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Massive influx has Calgary charity seeking one-month homes for Ukrainian refugees


Trying to find housing for all Ukrainian evacuees coming to Canada is becoming a problem.

More than 130,000 Ukrainians have arrived in the country through the Canada-Ukraine Authorization for Emergency Travel (CUAET) program.

This allows Ukrainians and their immediate family members to stay in Canada as temporary residents for up to three years.

They are also eligible for an open work permit or study permit to help in their transition.

And because of the housing shortage, the Centre for Newcomers launched a campaign aimed at finding individuals or families to host Ukrainian evacuees on Wednesday morning.

"We're in a desperate, dire need at the moment for host homes to try to accommodate the evacuees coming from Ukraine," said Kelly Ernst, chief program officer for the Centre for Newcomers.

"So it's reaching the proportions of being a crisis moment."

Ernst says the shortage is caused by many people moving to Calgary because of lower rental rates compared to other big cities like Vancouver and Toronto.

The organization says all it takes is for the host to provide accommodation to Ukrainian evacuees for one month and it will help with paperwork, settlement assistance and job-search efforts.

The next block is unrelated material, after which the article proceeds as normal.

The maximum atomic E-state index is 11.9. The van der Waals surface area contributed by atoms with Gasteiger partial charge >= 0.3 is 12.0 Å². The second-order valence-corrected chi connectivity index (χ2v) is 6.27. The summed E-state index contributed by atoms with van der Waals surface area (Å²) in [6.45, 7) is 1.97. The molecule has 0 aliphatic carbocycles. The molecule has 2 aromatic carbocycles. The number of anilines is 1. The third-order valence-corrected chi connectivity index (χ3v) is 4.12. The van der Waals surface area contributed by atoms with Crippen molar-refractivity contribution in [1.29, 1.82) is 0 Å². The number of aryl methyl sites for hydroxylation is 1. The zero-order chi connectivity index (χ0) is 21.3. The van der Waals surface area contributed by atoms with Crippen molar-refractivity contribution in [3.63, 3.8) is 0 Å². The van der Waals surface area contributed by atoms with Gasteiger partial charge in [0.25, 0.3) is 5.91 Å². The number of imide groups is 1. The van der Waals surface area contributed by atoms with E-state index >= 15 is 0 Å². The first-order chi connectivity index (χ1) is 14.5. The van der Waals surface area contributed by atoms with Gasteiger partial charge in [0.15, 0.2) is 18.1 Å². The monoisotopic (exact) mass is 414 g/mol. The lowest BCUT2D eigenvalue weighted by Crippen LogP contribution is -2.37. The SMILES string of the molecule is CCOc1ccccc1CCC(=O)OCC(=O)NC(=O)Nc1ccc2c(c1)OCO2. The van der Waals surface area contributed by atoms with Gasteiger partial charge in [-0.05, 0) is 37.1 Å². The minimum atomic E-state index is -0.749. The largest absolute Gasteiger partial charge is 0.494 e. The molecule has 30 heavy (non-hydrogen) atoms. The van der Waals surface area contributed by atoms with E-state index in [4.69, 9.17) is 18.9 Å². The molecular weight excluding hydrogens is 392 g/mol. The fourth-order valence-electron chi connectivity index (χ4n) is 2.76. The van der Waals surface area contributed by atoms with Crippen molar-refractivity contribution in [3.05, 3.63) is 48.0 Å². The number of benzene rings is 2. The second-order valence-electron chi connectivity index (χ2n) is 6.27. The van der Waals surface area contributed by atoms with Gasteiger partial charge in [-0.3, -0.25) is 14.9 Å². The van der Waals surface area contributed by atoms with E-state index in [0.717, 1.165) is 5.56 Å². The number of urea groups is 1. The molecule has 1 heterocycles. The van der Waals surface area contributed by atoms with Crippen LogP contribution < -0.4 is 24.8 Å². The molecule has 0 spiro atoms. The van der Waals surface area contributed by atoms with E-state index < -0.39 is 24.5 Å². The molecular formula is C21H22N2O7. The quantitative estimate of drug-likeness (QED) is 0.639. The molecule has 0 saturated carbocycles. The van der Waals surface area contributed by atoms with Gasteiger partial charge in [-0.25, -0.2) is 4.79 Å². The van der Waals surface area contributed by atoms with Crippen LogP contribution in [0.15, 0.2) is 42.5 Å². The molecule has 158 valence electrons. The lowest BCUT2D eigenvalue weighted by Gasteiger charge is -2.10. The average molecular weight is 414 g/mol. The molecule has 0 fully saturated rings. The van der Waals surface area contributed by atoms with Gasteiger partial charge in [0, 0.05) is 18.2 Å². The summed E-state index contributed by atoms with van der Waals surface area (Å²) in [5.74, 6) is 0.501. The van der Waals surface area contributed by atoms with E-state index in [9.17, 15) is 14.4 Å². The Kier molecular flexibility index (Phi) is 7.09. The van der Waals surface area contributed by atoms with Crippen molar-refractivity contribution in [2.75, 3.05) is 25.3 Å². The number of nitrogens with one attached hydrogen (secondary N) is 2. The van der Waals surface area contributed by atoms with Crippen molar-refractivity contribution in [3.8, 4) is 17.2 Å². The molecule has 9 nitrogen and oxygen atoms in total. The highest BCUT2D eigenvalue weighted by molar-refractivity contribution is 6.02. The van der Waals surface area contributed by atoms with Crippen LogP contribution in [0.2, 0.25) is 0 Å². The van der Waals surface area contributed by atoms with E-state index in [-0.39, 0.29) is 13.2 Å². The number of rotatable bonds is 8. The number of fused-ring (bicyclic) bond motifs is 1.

The Ukrainian evacuees will pay for utilities.

"People who come here, they need one month of stay. It's an average time when family can find the long-term rent, job and settle down here in Calgary," said Nataliia Shen, housing co-ordinator for vulnerable populations for the Centre for Newcomers.

"That's why we really need this."


Dmytro Syrman and his family arrived in Calgary last March 19, after fleeing their hometown of Dniprorudne in Ukraine.

Syrman says when the Russian army occupied their city and it looked like they weren't leaving, he started to plan their escape.

They arrived in Canada through CUAET and are currently staying with their host family.

"We found a wonderful family and we're in here and starting a new life," Syrman said.

"We can't believe people who don't know us can help, and many helped us."

Syrman says they still have family members back in Ukraine and they connect with them over the internet.


Jeff Vosburgh and his family opened their doors for the Syrman family last week.

He said the decision came from their desire to help and give people a chance to build a life in Canada.

"I looked at our family, and I knew we could help," Vosburgh said.

The Vosburgh family says although there is a little language barrier, the experience has been good and the culture is not that different.

"I feel like it was a very good decision that we did this because, I mean, just the fact that we're helping, it changes their life," said Jenson Vosburgh.

"And I think it's probably one of the best things we've ever done."

The Centre for Newcomers is hoping to get up to 400 hosts for Ukrainian evacuees.

Those who are interested can sign up here. Top Stories

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